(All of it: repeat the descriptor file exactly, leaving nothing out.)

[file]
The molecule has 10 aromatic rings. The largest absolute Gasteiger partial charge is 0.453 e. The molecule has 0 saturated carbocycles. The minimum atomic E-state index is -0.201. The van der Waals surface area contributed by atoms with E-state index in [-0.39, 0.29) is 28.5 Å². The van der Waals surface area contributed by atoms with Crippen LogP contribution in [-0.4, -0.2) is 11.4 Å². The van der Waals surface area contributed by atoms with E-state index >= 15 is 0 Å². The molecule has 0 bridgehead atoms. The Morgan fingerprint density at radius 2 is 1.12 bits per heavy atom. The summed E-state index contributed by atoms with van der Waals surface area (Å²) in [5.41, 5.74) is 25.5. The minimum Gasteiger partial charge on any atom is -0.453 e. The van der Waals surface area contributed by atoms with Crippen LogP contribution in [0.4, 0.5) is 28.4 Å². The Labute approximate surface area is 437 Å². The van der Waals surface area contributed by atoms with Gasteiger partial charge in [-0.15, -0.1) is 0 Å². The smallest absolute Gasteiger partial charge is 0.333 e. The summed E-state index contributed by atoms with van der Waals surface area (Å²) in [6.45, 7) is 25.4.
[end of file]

The molecule has 10 aromatic rings. The largest absolute Gasteiger partial charge is 0.453 e. The molecule has 0 saturated carbocycles. The minimum atomic E-state index is -0.201. The van der Waals surface area contributed by atoms with E-state index in [-0.39, 0.29) is 28.5 Å². The van der Waals surface area contributed by atoms with Crippen LogP contribution in [-0.4, -0.2) is 11.4 Å². The van der Waals surface area contributed by atoms with E-state index >= 15 is 0 Å². The molecule has 0 bridgehead atoms. The Morgan fingerprint density at radius 2 is 1.12 bits per heavy atom. The summed E-state index contributed by atoms with van der Waals surface area (Å²) in [5.41, 5.74) is 25.5. The minimum Gasteiger partial charge on any atom is -0.453 e. The van der Waals surface area contributed by atoms with Crippen LogP contribution in [0.4, 0.5) is 28.4 Å². The Labute approximate surface area is 437 Å². The van der Waals surface area contributed by atoms with Gasteiger partial charge in [-0.15, -0.1) is 0 Å². The smallest absolute Gasteiger partial charge is 0.333 e. The summed E-state index contributed by atoms with van der Waals surface area (Å²) in [6.45, 7) is 25.4.